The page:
APRIL 7, 2016 UPDATE:
- There are no new reports of fish mortality via the fish kill hotline (1-800-636-0511) as of April 5.
- Fourteen water samples were collected April 6 from northern Indian River, Middle Banana River, Thousand Islands at Ramp road, Eau Gallie Causeway, Melbourne Causeway, W. Cocoa Beach Causeway and Sykes Creek (80 total samples). Results are expected the end of the week.
- DEP Deputy Secretary Drew Bartlett and SJRWMD Executive Director Dr. Ann Shortelle visited Brevard County April 6 to discuss the current state of the Indian River Lagoon. They heard from local representatives about the issue and shared with those individuals what each agency is doing to help with improvements.
BREVARD COUNTY, Florida - In an effort to keep Floridians informed of the state’s efforts to conserve fish and wildlife resources and protect the environment and economies of the communities on and around the Indian River Lagoon, the Florida Fish and Wildlife Conservation Commission (FWC) will issue an Indian River Lagoon status update each weekday. These updates will help residents stay informed of the conditions in the lagoon, as well as the latest actions by the State of Florida.
On March 29th agency leadership from FWC, Department of Environmental Protection (DEP), St. Johns River Water Management District (SJRWMD) and Department of Health (DOH) toured the Banana River near Cocoa Beach down to Patrick Air Force Base. They were joined by Speaker Steve Crisafulli and Senator Thad Altman. In addition, they met with Brigadier General Wayne R. Monteith and other partners at the base.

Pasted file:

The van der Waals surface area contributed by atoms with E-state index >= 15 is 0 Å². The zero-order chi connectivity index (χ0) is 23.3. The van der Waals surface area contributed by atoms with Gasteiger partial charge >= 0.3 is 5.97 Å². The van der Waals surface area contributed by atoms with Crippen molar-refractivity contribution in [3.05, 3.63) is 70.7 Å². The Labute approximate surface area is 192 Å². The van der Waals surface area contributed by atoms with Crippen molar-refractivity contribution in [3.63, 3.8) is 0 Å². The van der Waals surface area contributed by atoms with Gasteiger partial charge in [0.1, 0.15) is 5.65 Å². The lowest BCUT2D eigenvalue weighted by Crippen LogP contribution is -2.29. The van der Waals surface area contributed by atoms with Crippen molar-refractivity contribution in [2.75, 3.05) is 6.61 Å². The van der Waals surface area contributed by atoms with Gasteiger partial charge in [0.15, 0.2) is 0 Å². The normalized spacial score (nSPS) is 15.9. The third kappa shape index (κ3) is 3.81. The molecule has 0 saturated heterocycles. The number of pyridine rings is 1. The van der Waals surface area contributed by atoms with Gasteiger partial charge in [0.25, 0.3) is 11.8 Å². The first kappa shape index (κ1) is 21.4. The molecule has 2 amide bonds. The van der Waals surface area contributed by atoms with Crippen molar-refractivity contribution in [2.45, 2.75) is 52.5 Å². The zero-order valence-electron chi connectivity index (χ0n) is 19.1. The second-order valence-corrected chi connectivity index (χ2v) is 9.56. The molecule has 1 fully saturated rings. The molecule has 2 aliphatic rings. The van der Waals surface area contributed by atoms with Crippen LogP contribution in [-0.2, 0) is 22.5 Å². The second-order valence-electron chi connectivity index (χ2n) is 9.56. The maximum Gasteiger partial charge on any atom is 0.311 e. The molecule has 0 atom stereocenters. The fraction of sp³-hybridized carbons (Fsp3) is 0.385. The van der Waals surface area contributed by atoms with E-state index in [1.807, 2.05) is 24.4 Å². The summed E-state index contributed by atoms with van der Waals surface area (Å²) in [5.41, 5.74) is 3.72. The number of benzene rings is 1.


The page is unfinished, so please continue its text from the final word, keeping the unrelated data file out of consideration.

They observed the brown tide event and discussed current status with experts and health officials as well as witnessed local, county, FWC and DEP crews assisting with cleanup led by Brevard County related to fish mortality.
Northern Indian River Lagoon Brown Tide Update
Aerial view of fish mortality appears to be on the decline with no additional mortality at this time, according to FWC.
FWC is taking weekly water samples from 8-10 sites in the Indian River Lagoon and found that the highest concentrations of brown tide were observed in samples taken on 3/16 from Riverdale Drive and from 3/25 at the Saint John Boat ramp in the northern Indian River Lagoon.
In addition to on-the-ground response and monitoring efforts, state and local agencies are also focusing on longer-term water quality restoration efforts for the Indian River Lagoon. These restoration projects and management strategies are essential to reducing nitrogen and phosphorous levels, which will help to decrease the intensity and duration of algal bloom events.
The Residential Dredging and Muck Removal-Phase 1 Project is a joint project between Brevard County and the City of Cocoa Beach that is currently underway. The deposits of what has been termed "Muck" have been identified as an environmental blight on the Indian River ecosystem. Florida Department of Environmental Protection (FDEP) had made available to Brevard County $10,0000 for FY 2015 to removal this muck. The County was aware of Cocoa Beach's active dredge and waterways maintenance program and offered to partner with the City to dredge and remove the muck from the six residential canals North of State Road 520. The County is providing $2,000,000 of the FDEP monies towards this project.